As William James put it: ‘‘Our normal waking consciousness, rational consciousness as we call it, is but one special type of consciousness, whilst all about it, parted from it by the flimsiest of screens, there lie potential forms of consciousness entirely different. We may go through life without suspecting their existence; but apply the requisite stimulus, and at a touch they are there in all their completeness, definite types of mentality which probably somewhere have their field of application and adaptation. No account of the universe in its totality can be final which leaves these other forms of consciousness quite disregarded” (James, 1902, p. 388). . . ."

[note 1] The issue of the unconscious is a very confusing topic in consciousness studies. Some seem to use the word for mental activity that does not have a reflective component, even though there may be a primal experiential component. Others use the term to mean a condition of the brain that has absolutely no experiential aspect at all-a state of the brain which is empty of raw feelings, perceptions, etc. – a view that is impossible to prove even in severe forms of brain damage such as those that lead to persistent vegetative states (Panksepp, 2007). Although impossible to prove for any living brain, that is the way we theoretically use that term here.


Jump in . . . here's the link . . . the water's fine:

(PDF) The flow of anoetic to noetic and autonoetic consciousness: A vision of unknowing (anoetic) and knowing (noetic) consciousness in the remembrance of things past and imagined futures
 

Michael Allen

Paranormal Adept
Handwaving and the use of pejoratives seems beneath a person of your intelligence. Maybe getting a bit cabin fevered? Here's a little light reading by a guy named Daniel Kostic ( see attachment ).
yeah ... I agree...cheap shot. I suppose I thought it was clever or funny at the time :)
 

Randall

J. Randall Murphy
Staff member
yeah ... I agree...cheap shot. I suppose I thought it was clever or funny at the time :)
Glad it wasn't intended to demean, but I fail to see the humor or why you would be so dismissive, other than perhaps you were having a moment when you really didn't think this discussion should be taken so seriously, and perhaps you would be right about that.
 

Soupie

Paranormal Adept
If we could safely assume that a non-biological machine is only superficially different from a human, and not zimply a philosophical zombie, there would be no justification for not giving it the same sort of consideration as any sentient being. The problem is that we don't know that we can safely make that assumption, and we may never know.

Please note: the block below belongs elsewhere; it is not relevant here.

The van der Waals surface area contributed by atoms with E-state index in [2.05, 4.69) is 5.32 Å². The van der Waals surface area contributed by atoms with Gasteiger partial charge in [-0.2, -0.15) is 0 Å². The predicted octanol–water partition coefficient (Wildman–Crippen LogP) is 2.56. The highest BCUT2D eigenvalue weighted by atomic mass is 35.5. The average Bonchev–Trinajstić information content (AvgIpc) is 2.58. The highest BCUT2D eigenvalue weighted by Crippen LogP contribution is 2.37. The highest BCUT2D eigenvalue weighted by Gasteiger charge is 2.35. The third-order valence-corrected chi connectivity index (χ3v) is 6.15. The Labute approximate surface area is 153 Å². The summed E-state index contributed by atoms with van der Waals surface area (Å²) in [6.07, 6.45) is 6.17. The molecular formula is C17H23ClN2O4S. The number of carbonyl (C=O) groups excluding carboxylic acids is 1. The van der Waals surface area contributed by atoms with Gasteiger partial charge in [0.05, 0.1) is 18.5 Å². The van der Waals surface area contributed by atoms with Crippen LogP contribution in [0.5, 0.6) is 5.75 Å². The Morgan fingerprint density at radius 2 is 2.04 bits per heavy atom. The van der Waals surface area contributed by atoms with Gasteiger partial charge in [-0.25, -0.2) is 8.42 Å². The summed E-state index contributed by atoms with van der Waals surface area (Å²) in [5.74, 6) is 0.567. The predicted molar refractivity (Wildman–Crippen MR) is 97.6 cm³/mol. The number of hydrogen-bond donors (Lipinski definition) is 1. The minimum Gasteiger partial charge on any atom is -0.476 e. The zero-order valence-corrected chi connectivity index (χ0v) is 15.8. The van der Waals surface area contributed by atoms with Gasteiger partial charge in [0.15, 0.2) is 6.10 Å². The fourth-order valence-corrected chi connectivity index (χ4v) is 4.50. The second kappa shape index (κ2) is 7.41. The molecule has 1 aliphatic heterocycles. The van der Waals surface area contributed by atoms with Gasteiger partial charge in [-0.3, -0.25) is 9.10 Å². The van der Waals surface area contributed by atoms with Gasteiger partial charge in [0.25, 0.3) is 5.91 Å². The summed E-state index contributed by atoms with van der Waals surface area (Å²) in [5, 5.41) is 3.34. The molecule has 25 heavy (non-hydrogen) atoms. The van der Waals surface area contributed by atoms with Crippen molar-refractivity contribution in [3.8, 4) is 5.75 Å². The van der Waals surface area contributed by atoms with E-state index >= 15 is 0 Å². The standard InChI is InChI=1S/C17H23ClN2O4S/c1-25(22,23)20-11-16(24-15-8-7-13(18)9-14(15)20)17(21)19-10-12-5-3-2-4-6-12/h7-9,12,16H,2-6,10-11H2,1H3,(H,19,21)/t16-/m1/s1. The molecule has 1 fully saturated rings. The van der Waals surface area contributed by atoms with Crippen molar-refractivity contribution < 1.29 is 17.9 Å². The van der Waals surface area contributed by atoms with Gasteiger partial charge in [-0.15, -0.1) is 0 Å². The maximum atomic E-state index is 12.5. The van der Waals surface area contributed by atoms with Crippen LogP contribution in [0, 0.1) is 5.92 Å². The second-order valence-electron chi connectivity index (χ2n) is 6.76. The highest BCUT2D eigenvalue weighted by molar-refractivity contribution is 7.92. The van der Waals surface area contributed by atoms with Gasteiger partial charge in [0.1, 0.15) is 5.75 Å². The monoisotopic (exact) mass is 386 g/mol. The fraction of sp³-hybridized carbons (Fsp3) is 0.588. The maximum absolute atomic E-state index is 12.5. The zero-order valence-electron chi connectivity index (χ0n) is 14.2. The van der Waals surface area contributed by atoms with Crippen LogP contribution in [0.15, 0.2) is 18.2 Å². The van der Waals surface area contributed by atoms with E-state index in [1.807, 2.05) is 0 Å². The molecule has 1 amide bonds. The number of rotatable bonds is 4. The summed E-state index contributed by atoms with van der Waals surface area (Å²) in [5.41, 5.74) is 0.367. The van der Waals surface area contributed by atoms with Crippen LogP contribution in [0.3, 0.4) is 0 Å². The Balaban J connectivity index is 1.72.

I didn’t take @Michael Allen comment to be trolling etc. And I’m surprised to see @Constance endorse this argument, as she has always been skeptical of the p zombie “argument.”

As the P zombie argument for humans is as Michael implies weak, it would be just as weak applied to a non-biological machine that was comparable to humans in functioning and behavior.

the intuition that the mind is distinct from the body is false. This intuition results from the recursive nature of knowing and perceiving. There is no dualism between mind and matter; the dualism is between nature and knowledge and perceptions of nature.
 

Randall

J. Randall Murphy
Staff member
I didn’t take @Michael Allen comment to be trolling etc. And I’m surprised to see @Constance endorse this argument, as she has always been skeptical of the p zombie “argument.”
Trolling is distinctly different than handwaving and using pejoratives as counterpoint. If Michael were a troll, he'd have been gone a long time ago. It takes more than the occasional offhanded comment to be relegated to troll status.
As the P zombie argument for humans is as Michael implies weak, it would be just as weak applied to a non-biological machine that was comparable to humans in functioning and behavior.
At this point, that is a proclamation without substance. It may not even apply to the question at hand. You'll need to provide more than that if the p-zombie allusion is to be invalidated.
the intuition that the mind is distinct from the body is false. This intuition results from the recursive nature of knowing and perceiving. There is no dualism between mind and matter; the dualism is between nature and knowledge and perceptions of nature.
Those are more unsubstantiated proclamations. Before they can add any weight to the issue at hand, we'd need to know what exactly you are basing them on and why they apply. Given that there are a number of perspectives on what constitutes minds, knowledge, bodies, persons, and consciousness, one of those perspectives might match with your claim. Whether or not it happens to match with whatever the case actually is, is another matter.
 

Constance

Paranormal Adept
"Soupie, post: 280699, member: 6548"]
I didn’t take @Michael Allen comment to be trolling etc. And I’m surprised to see @Constance endorse this argument, as she has always been skeptical of the p zombie “argument.”][/quote]

What gives you the impression that I endorse @Michael Allen's notions (pronouncements, declarations). I can't be endorsing his 'arguments' since he never develops arguments to support his presuppositions..

As the P zombie argument for humans is as Michael implies weak, it would be just as weak applied to a non-biological machine that was comparable to humans in functioning and behavior.

the intuition that the mind is distinct from the body is false. This intuition results from the recursive nature of knowing and perceiving. There is no dualism between mind and matter; the dualism is between nature and knowledge and perceptions of nature.